The calling to caring—from emergency medicine to the classroom: “Deepening the Faith” devotional 14
This installment is part of a regular devotional series, “Deepening the Faith,” written by Gordon faculty and staff for the enrichment of the wider College community.
It is not the healthy who need a doctor, but the sick. —Matthew 9:12
Truly I tell you, whatever you did for one of the least of these brothers and sisters of mine, you did for me. —Matthew 25:40
When I thought about my future vocation, I always knew I would be in a caring profession. I thought I would be a doctor. I worked for an ambulance service through high school to test out that vocation. I started by working the radios and riding along on ambulance calls. I got certified as an Emergency Medical Technician and served as a crew chief—and my own children love to hear that I used to drive the ambulance!
But I felt that in the field of medicine I wasn’t caring for people but for patients at best, and usually just their injuries. That is the nature of working within the “golden hour” between the mechanism of injury and delivery to the emergency room—a critical timeframe for survival rates. I wanted something different. I wanted to find a job where I could get to know people and learn how to care for them better. As I went off to college, I was unsure that medicine was a good fit.
In college, I continued my studies in pre-med but also added coursework in sociology, psychology, human development and education. I was rebuilding my career path, and I knew again that I needed to get practical experience and try out this vision of the future. I worked in a kindergarten classroom (though in my vision I would teach high school) and immediately found joy in getting to know certain students—they were either the quiet and shy students who were paid little attention or the wild students who had worn on teachers’ patience to the point that the caring adults were cold and uncaring. In working with these students, I set up behavior plans to help them engage in positive social activities, and I discovered gaps in their academic progress. In some cases, these “problems” had kept them back in kindergarten for a second year, but they were still not getting the support they needed. The classroom teachers had other students to work with and content to cover. These students were already falling through the cracks.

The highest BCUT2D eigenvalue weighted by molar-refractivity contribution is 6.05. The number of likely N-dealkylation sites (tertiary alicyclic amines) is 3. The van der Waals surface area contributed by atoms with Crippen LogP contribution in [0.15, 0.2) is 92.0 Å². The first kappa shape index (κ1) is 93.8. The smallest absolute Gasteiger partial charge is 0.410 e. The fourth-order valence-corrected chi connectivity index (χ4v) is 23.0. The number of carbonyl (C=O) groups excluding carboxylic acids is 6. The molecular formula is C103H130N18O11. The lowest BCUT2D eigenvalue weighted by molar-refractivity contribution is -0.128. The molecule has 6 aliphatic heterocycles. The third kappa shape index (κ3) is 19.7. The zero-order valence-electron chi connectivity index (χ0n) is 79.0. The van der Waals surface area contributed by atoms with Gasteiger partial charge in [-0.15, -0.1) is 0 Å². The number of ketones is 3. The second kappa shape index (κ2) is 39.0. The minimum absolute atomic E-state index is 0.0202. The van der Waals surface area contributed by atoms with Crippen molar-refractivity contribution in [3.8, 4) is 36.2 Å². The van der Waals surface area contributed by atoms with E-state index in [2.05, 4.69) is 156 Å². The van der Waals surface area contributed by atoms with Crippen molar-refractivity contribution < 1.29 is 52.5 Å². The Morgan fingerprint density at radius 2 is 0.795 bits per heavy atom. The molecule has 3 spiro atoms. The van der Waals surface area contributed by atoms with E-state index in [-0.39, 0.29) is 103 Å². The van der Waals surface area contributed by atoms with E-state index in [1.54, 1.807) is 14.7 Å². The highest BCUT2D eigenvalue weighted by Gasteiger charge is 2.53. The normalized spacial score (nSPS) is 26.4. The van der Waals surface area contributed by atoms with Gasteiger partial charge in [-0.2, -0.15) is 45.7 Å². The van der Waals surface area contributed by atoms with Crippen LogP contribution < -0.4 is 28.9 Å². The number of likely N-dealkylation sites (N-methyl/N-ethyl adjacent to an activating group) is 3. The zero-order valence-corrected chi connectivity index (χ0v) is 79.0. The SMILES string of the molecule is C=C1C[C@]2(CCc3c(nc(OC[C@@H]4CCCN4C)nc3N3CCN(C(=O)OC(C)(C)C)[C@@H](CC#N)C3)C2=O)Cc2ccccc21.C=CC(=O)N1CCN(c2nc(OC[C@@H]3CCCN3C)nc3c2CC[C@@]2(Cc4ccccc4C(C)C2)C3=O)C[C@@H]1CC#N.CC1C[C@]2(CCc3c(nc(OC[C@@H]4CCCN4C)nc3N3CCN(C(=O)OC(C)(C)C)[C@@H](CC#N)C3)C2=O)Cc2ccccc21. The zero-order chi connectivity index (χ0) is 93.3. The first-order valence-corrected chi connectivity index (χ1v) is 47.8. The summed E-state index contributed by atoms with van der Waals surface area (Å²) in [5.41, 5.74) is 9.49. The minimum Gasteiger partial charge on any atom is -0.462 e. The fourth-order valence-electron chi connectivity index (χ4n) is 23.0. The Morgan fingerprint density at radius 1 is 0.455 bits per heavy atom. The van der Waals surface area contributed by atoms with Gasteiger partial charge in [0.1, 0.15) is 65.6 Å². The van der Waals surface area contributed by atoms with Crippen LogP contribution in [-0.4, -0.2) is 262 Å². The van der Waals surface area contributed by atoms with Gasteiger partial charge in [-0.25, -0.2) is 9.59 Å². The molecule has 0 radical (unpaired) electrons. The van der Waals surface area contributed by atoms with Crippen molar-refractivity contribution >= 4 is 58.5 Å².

When I moved schools the next year to work in a local middle school, I found myself working with the same population but by this time the students had begun to internalize certain truths about themselves. The words of bullies had gotten hold of students and made them feel like outcasts. I was there to help them find out where and how they are smart. I was there to care for them and to build them up—oh, and to teach them academic skills to drive them toward greater success in the future. The skills might help and knowing that they have someone caring for them will likely do so in equal measure.
I am blessed that I heard the call to care and was able to tune my hearing to properly pursue my calling as a teacher. When people ask me what I teach I tell them I teach students—well, now I tell them that I teach teachers! Instead of filling up the teachers’ toolbox with tips and tricks and strategies, I say I develop in these future teachers the heart condition necessary to see every student as one deserving of care. I have found my calling in caring for the ones who have not yet received the care that they deserve.
Associate Dean & Director of the Center of Teaching Excellence
Michael was called to the North Shore in 2004 to begin teaching at Landmark School. He completed his master’s degree in the area of moderate disabilities and literacy issues in 2008, and in 2018 completed a Ph.D. studying self-regulatory practices in various academic contexts. Michael has taught Introduction to Exceptionality at Gordon since 2011, and has also taught at Granite State College, Manchester Community College (NH) and the University of New Hampshire. Michael founded the Center for Teaching Excellence at Gordon College in January of 2014 to continue faculty development in the areas of pedagogy and 21st century teaching.